coparenting counseling. This way, they can tell everyone that they really tried. They may also falsely believe that the therapist will take their side and you'll "finally" be able to see how they are great and you are wrong.

-Tell everyone they know that you are a terrible person; they may even call YOU a

narcissist.

-Twist a story around or exaggerate your flaws while never talking about their own

(just like they did when you were together)

-Threaten to take you back to court for valid or invalid reasons

-Insist on more time or responsibility with the kids, so they do not have to pay child support, yet lack follow-through (e.g., frequently ask you to change your plans because a

weekend with kids doesn’t work with their schedule or insist you are not doing your job so "they" are going to make an appointment for the kids but never do it)


These are just a few examples. Narcissists need to “win.” They will argue and continue to talk about you and do whatever they can to feel that they have won. It’s important for you to disarm them and avoid getting sucked into their faulty perceptions. Then, YOU “win," and, hopefully the narcissist will move on to someone else or at least you can limit your interactions enough to effectively coparent.


A few things to consider:


-Stop engaging with the narcissist. Lisa Romano provided one of my favorite YouTube tutorials on disarming the narcissist. In the video, she provides concrete responses that you can utilize when the narcissist is at work (e.g., “you’re entitled to your realty,” might be my personal favorite because it applies to so much of what the narcissist will say to manipulate you). I highly recommend watching this to avoid getting into the cycle. It’s easy to get sucked into the negative cycles when the narcissist plays the victim role or attempts to make you feel terrible about yourself. It’s now in your control to stop it though you can’t control his/her perceptions. You can skim texts or emails enough to know what they are asking without taking his/her every word to heart, responding to only what you need to for your children.

-Think about how you ended up in a relationship with the narcissist? The fact that you were in a relationship with a narcissist is NOT your fault. Yet, if you are at a point where you will date again, it might be useful to think about your personal qualities that attracted the narcissist. How can you work to improve these traits and learn to love yourself, have healthy boundaries, and arm yourself with knowledge to not fall for another narcissist or go back to the relationship?

-Do not dwell. The only reason why it matters to think about why you ended up in a relationship with a narcissist is so that you can avoid doing this in the future for your own mental health. Because you lived with a narcissist, you’ve become accustomed to focusing on YOUR issues and flaws. Now you have the opportunity to stop having to do that. I believe it’s always good to look at our own role in relationship problems or daily challenges. Yet, when individuals have experienced abuse in any form, they might have a tendency to be too hard on themselves based on the narcissist’s faulty perceptions of reality.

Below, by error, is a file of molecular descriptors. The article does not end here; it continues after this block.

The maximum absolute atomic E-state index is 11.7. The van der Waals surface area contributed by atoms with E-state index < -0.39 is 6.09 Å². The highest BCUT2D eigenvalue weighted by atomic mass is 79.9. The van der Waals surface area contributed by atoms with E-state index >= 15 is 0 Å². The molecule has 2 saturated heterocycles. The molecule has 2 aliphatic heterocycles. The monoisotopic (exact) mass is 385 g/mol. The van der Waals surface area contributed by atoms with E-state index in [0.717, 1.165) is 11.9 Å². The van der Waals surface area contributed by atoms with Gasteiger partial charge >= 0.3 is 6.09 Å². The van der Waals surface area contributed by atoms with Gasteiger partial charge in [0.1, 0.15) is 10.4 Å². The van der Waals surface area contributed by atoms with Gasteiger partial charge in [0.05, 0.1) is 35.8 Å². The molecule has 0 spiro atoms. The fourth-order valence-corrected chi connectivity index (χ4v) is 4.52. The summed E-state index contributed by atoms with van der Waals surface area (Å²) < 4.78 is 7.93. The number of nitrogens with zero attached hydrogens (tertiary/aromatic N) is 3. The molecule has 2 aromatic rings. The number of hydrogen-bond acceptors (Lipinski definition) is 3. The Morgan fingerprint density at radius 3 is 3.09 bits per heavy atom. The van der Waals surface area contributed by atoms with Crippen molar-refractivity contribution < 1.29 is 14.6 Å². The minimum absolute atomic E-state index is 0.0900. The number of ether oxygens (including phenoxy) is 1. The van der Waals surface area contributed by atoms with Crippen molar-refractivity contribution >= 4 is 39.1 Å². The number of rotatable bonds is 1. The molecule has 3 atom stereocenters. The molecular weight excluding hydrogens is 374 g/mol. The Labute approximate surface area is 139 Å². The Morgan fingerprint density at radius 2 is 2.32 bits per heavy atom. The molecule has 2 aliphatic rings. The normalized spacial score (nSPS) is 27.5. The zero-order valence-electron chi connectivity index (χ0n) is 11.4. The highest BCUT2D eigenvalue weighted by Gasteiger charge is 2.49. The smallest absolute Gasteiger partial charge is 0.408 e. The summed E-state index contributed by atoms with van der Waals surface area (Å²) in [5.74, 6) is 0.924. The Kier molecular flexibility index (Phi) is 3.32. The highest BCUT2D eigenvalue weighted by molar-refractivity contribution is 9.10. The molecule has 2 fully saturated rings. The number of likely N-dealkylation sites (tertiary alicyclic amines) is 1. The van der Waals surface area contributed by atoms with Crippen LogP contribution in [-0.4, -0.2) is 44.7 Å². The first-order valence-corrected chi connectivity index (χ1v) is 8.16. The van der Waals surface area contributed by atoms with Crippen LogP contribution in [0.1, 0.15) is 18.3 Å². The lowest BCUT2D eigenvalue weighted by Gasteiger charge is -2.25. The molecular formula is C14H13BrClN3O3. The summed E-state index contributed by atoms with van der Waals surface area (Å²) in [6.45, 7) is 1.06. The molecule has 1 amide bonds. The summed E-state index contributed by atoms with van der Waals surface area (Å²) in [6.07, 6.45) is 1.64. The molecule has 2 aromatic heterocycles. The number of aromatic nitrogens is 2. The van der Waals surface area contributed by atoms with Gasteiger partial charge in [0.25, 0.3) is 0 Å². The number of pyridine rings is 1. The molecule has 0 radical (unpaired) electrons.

-Replace negative self-talk with affirmations. You’ve been in a toxic relationship for awhile now. You’ve been conditioned to believe it’s all your fault. It was not. Your flaws have been highlighted for years. Some of them don’t even exist. So, now it’s time to eliminate the poison someone else fed you and re-program your mind. When you catch yourself talking negatively to yourself, stop it (e.g., I am stupid, no one would ever want to date me). Replace it with a positive affirmation (e.g., I believe and have confidence in myself, I have learned from my mistakes, I deserve to be healthy, I deserve to be with someone that builds me up).

-Take care of yourself. Engage in daily activities that are healthy for your soul, including meditation, walking/physical activity, and surrounding yourself with people who love you. A healthy diet is also important (e.g., eliminating sugars or processed foods); I know these are the answers every life coach, etc... gives for every problem and it gets old to hear it, but I 100% guarantee you they work. Just do what works best for you so that you feel healthy.





Additional Resources:

10 Signs You’re Dating a Narcissist

8 Mistakes I Made Divorcing a Narcissist and How to Avoid Them

8 Simple Rules When Divorcing a Narcissist

How to Survive a Divorce with a Narcissist

18 Ways to Spot a Narcissist

References:

Brunell, A. B. & Campbell, K. (2011). Narcissism and romantic relationships: Understanding the paradox. In the Handbook of Narcissism and Narcissistic Personality Disorder. (Eds. K. Campbell & J. Miller).

Campbell, K. & Foster, C. (2002). Narcissism and commitment in romantic relationships: An investment model analysis. Personality and Social Psychology Bulletin.